By Jessica Selby
Born and raised in Chicago, Todd Carey moved to Los Angeles in the late 90s to study music at the University of Southern California. Then he began fronting the Los Angeles improv band, Telepathy. But despite causing the band so much success, Carey returned to his hometown in pursuit of a new path as a solo artist. He independently produced his debut solo album, Revolving World, in 2005. He followed that up with Watching Waiting in 2007, which was made up of songs that he tried and tested on audiences to see their reactions before he recorded them. He also released a Whitefish Bay Sessions EP with raw acoustic versions of the tracks on Watching Waiting. And earlier this year he released his newest album, After the Morning After, which he says “kind of runs the course of a relationship.” Todd says in five years, he wants to be doing music still, just on a bigger scale, with bigger shows, more music, as well as starting to produce. He just wants to be known as someone who has made an impact on those he meets.
Origivation: What got you into music in the first place?
Todd Carey: Really just the love of listening. I remember seeing the movie “La Bamba” and Ritchie Valens’ character had a Stratocaster. I was thinking, “I wanna rock one of those.” Later, I would play for my friends at these all night bonfires in Wisconsin. I would spend my summers on the beach singing and playing guitar til dawn for weeks at a time.
O: That sounds pretty awesome! What type of music do you play specifically?
TC: Rock first. I’ve always loved pop music, so I try and keep a healthy dose of that in there. You are going to see more and more improvisation as my career progresses.
O: We’re definitely looking forward to that. Are you influenced by different types of music?
TC: My first memories are driving around with my dad listening to his mix tapes and belting The Beatles and Stevie Wonder. As a teen, I got into alternative (Pearl Jam, Nirvana), and then eventually became really influenced by the Grateful Dead and Dave Matthews.
O: That’s great that you are influenced by such a variety of music. Is that variety prevalent in your ideas for songs as well? Where do you draw your inspiration from?
TC: Literally everywhere. Memories write songs for me. Most of them come from dreams. I also get them from the standard places like relationships and beyond.
O: Are you trying to send a certain message with your music?
TC: I don’t have a unified theme, I mainly try and get out of the way when my unconscious is trying to say something. Sometimes I love what comes out, and other times it surprises me. So the result is very scattered.
O: What about the touring aspect of your career? Where have you performed? What are your favorite and least favorite venues?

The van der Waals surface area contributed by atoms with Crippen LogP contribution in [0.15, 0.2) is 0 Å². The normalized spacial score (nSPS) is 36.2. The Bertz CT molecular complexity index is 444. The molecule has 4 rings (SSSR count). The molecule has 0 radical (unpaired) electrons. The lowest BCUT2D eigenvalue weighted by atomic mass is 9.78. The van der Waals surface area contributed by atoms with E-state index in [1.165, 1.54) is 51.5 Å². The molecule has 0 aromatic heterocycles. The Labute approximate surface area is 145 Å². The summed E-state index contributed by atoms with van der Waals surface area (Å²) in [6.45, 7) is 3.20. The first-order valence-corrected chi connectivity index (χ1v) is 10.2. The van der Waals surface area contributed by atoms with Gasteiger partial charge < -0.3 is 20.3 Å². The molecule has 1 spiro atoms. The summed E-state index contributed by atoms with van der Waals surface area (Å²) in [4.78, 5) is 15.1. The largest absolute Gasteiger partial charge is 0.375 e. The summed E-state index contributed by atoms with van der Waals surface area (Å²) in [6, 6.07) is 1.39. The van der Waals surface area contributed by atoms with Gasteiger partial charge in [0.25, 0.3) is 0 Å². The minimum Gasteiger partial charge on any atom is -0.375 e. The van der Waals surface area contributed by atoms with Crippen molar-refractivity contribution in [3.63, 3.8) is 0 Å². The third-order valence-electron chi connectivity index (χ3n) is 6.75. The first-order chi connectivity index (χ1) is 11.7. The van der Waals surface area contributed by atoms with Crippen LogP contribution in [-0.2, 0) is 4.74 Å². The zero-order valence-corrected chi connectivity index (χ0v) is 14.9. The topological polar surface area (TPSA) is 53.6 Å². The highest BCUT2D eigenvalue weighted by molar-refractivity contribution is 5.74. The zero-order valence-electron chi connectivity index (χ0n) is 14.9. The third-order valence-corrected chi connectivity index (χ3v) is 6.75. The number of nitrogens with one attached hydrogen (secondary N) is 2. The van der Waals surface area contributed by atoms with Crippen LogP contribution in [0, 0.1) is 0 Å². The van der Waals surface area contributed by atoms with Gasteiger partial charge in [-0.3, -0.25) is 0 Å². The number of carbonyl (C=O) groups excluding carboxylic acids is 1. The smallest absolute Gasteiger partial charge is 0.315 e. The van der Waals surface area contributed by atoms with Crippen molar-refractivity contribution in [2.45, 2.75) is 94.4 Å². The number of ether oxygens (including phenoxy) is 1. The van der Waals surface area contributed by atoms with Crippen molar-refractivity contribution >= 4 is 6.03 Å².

TC: It’s funny, the ones that really work for me are the least expected. I’m not superstitious, but there is some sort of magic factor that goes into a great show/venue. First it comes internally; how connected and focused am I on this particular evening, and how responsive/energetic is the audience? Chicago, my hometown, has always provided hot shows. Recently, my new favorite is Rockwood 2 in New York. My record release show had the perfect combination of an energetic club atmosphere and a very attentive audience. World Cafe Live is another one at the top of my list for obvious reasons. It is hard to beat.
O: What are your most frequently performed songs?
TC: “Watching Waiting,” which is the title track from my first album, just continues to resonate with me and my audiences. It works for me every time I get up on a stage. “After the Morning After,” the title track of my new EP, is also one that is working really well for me at shows right now.
O: What about covers? Do you perform any on a regular basis?
TC: As a joke, I started playing a cover of the Super Mario Brother’s theme song. I had never actually won the game as a kid, and finally finished it as an adult. Learning it was like victory celebration. One of the first times I played it was in Philly (and really one of the only times I had planned to). I had no idea it would become such a huge thing with all my fans; I get asked to play it now at every show.
O: Speaking of fans, have you had any strange experiences with fans?
TC: (Laughs) I have a song about stalkers called “Back off Baby.” But that being said, I have a very unique and personal relationship with my fans. I can count the number of artists on my left hand who are as in touch with their listeners personally on a daily basis as I am. This obviously comes through social networking and beyond, but it really becomes something bigger than the fan/artist relationship.
O: So if the crazy fans aren’t the biggest challenge of the music industry, what is?
TC: Finding a home for what I love to do, and making it work.
O: I’m sure fans and others trying to get into the music industry want your advice. Do you have any?
TC: I think that you get into music because you have no choice. It is the only thing you can do. And I think that is the only way you can survive as an artist. That fire creates something.
O: What is you ultimate direction as an artist?
TC: It’s instinctual, but it is also dictated again by what comes out unconsciously. Improvement always takes the lead though. Every night that I get onstage I’m trying to make it better than the night before. Every song I write I try and give it something new to make it communicate better with a listener. It’s all about moving forward.
O: Any other thoughts?
TC: Thanks to Origivation for helping out with growing the music scene. You guys are totally supportive of the arts and music through your magazine and the shows you put up locally. I’m really proud to be a part of what you do!